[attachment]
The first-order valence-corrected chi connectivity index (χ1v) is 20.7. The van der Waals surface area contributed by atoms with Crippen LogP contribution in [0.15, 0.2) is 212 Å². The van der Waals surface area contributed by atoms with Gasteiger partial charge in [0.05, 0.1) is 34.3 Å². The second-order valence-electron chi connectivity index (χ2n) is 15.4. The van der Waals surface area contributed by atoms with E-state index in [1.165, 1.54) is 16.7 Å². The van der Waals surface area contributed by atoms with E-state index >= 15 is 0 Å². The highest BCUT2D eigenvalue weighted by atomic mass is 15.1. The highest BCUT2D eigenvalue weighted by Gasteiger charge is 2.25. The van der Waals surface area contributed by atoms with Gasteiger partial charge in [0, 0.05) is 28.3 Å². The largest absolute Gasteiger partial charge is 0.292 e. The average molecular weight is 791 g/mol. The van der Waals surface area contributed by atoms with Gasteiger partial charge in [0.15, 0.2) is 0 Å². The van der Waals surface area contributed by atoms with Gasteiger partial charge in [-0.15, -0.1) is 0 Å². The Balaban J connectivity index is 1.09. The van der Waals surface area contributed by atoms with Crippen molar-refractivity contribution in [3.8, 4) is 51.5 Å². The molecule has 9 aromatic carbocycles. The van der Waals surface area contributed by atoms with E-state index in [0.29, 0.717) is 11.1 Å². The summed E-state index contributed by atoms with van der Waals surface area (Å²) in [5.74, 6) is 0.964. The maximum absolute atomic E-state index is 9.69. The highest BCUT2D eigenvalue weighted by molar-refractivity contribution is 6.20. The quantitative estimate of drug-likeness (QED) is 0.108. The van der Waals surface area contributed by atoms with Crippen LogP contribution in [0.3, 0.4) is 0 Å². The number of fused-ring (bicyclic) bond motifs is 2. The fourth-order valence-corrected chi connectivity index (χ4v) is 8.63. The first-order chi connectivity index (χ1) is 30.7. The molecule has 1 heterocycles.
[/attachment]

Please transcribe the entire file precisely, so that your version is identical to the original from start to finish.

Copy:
The first-order valence-corrected chi connectivity index (χ1v) is 20.7. The van der Waals surface area contributed by atoms with Crippen LogP contribution in [0.15, 0.2) is 212 Å². The van der Waals surface area contributed by atoms with Gasteiger partial charge in [0.05, 0.1) is 34.3 Å². The second-order valence-electron chi connectivity index (χ2n) is 15.4. The van der Waals surface area contributed by atoms with E-state index in [1.165, 1.54) is 16.7 Å². The van der Waals surface area contributed by atoms with E-state index >= 15 is 0 Å². The highest BCUT2D eigenvalue weighted by atomic mass is 15.1. The highest BCUT2D eigenvalue weighted by Gasteiger charge is 2.25. The van der Waals surface area contributed by atoms with Gasteiger partial charge in [0, 0.05) is 28.3 Å². The largest absolute Gasteiger partial charge is 0.292 e. The average molecular weight is 791 g/mol. The van der Waals surface area contributed by atoms with Gasteiger partial charge in [0.15, 0.2) is 0 Å². The van der Waals surface area contributed by atoms with Gasteiger partial charge in [-0.15, -0.1) is 0 Å². The Balaban J connectivity index is 1.09. The van der Waals surface area contributed by atoms with Crippen molar-refractivity contribution in [3.8, 4) is 51.5 Å². The molecule has 9 aromatic carbocycles. The van der Waals surface area contributed by atoms with E-state index in [0.29, 0.717) is 11.1 Å². The summed E-state index contributed by atoms with van der Waals surface area (Å²) in [5.74, 6) is 0.964. The maximum absolute atomic E-state index is 9.69. The highest BCUT2D eigenvalue weighted by molar-refractivity contribution is 6.20. The quantitative estimate of drug-likeness (QED) is 0.108. The van der Waals surface area contributed by atoms with Crippen LogP contribution in [0.3, 0.4) is 0 Å². The number of fused-ring (bicyclic) bond motifs is 2. The fourth-order valence-corrected chi connectivity index (χ4v) is 8.63. The first-order chi connectivity index (χ1) is 30.7. The molecule has 1 heterocycles.